“I must say, milord, such is an extremely . . . interesting idea,” Harkin said when Parno had finished. “In all candor, however, I must say odds are long against you in succeeding.”
“To be sure,” Parno nodded. “Still, the idea has attracted attention at the highest level, so there’s aught to be done but try.” ‘Highest Level’ in Soulan meant Royal involvement. Coming, as it did, from a member of the Royal Family itself, the term likely meant the King himself.
“My wife’s cousin, Felden Bates, is the warden at the Jax prison, Your Highness,” Harkin volunteered. “He would probably be able to point out any suitable candidates among his inmates. Though I must remind the Prince that the King’s Prison here is quite small compared to most of the others.”
“May I mention you to Warden Bates, Governor? By way of introduction?” Parno asked. The Governor looked appalled.
“Certainly not, Your Highness!” he exclaimed. “I will accompany you there, and make the introduction myself!”
“Very kind of your, Governor, but hardly necessary,” Parno replied.
“It’s the least I can do, milord,” Harkin insisted. “Besides, it will give me a reason to leave this office, even if it’s only for a few hours.” Parno laughed.
“Then I accept, and gladly, Governor,” he said. “Far be it from me to deprive you of a few hours peace.”
The Jax prison was small, with no more than three hundred inmates. Compared to the one in Lana, Capital of the Gera province, it was almost non-existent.
But among those three hundred or so prisoners might be one or two that Parno could make use of.
“Welcome to Jax Territorial Prison, Your Highness,” Warden Bates bowed after the introduction by the Governor. “Myself and staff are at your disposal.”
“Thank you Warden,” Parno replied graciously. “I have no desire to impact your duties, however. I am, as the Governor explained, here on a Crown matter. Right now, I’d like to begin by reviewing the records of all prisoners in your custody. Afterward, should I find any suitable candidates, I will require only a minimal guard to escort the prisoners to me, and then back to their cells. Will that be a problem?”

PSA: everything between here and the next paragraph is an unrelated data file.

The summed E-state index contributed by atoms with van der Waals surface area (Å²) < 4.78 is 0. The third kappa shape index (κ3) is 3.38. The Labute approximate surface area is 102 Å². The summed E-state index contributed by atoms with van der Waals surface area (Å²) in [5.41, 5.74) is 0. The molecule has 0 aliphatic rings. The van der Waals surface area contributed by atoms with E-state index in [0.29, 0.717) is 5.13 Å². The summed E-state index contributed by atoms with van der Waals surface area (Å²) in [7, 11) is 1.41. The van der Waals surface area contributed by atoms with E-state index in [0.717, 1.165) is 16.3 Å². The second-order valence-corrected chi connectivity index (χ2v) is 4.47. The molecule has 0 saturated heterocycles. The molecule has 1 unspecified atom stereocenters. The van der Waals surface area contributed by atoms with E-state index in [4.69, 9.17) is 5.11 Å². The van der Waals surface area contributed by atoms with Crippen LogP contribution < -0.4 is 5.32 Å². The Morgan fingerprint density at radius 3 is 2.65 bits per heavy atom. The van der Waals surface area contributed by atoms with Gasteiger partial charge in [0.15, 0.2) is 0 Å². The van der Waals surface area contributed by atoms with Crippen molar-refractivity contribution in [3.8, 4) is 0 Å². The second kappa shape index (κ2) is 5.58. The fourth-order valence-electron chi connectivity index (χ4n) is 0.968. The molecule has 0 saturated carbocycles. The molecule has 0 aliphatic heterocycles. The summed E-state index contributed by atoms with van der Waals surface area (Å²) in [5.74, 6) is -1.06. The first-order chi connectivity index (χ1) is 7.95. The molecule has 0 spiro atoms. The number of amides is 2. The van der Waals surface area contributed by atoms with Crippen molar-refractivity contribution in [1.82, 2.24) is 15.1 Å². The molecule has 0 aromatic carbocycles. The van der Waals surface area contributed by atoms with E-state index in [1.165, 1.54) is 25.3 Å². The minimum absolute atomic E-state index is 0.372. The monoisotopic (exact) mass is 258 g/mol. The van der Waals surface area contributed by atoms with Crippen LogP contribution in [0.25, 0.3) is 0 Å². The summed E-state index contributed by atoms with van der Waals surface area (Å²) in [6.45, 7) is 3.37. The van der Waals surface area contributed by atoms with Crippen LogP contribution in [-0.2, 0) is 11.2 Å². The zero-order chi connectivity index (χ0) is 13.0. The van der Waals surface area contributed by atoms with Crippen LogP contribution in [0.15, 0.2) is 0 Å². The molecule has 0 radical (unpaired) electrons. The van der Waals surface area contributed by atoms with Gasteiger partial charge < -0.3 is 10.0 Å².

“Of course not, Highness,” Bates replied. “I must add my opinion to Governor Harkin’s though, that this enterprise is unlikely to be successful. The sort of men you are likely to find suitable in other ways will likely prove uncooperative.”
“I doubt it not,” Parno smiled. “Yet it is a Royal Order, thus I have to try.”
“Of course, Your Majesty,” Bates replied with a small bow. “I will set you up in the meeting hall, and provide you with the records you seek. I will assign a clerk to you as well, to help with the records.”
“That’s more than helpful, Warden. Are there any of your inmates that you think might bear special scrutiny?”
“Well, milord, there are a few poachers among the prisoners who are excellent woodsmen, and skilled archers. They are here for hunting on King’s Land. Whether they would participate or not, I cannot say.”
“Send me their records first then,” Parno ordered.
“As you will, milord.”
“What a sorry lot,” Nidiad offered an hour later. He and Karls Willard had been helping Parno peruse the records of inmates confined in the prison, and so far had found only two dozen or so likely candidates.
“What did you expect, Darvo?” Parno asked with a chuckle. “As you yourself pointed out, these are criminals.”
“Aye, that I did,” Nidiad nodded. “Still. . . .”
“Here’s an interesting one,” Willard offered. “Blacksmith. Killed a man in a drunken brawl. Felled him with one blow. Only the circumstances kept him from the noose.”
“Never in trouble before, and the man he killed started the fight,” Willard said, still reading. “Had this case been sent before the Bench in Nasil he’d never have gone to prison. Ah,” Willard added suddenly, “now I see. The man he killed was a minor officiary. Off duty constable, also drunk. Apparently he was nephew to the Judge who pronounced sentence.”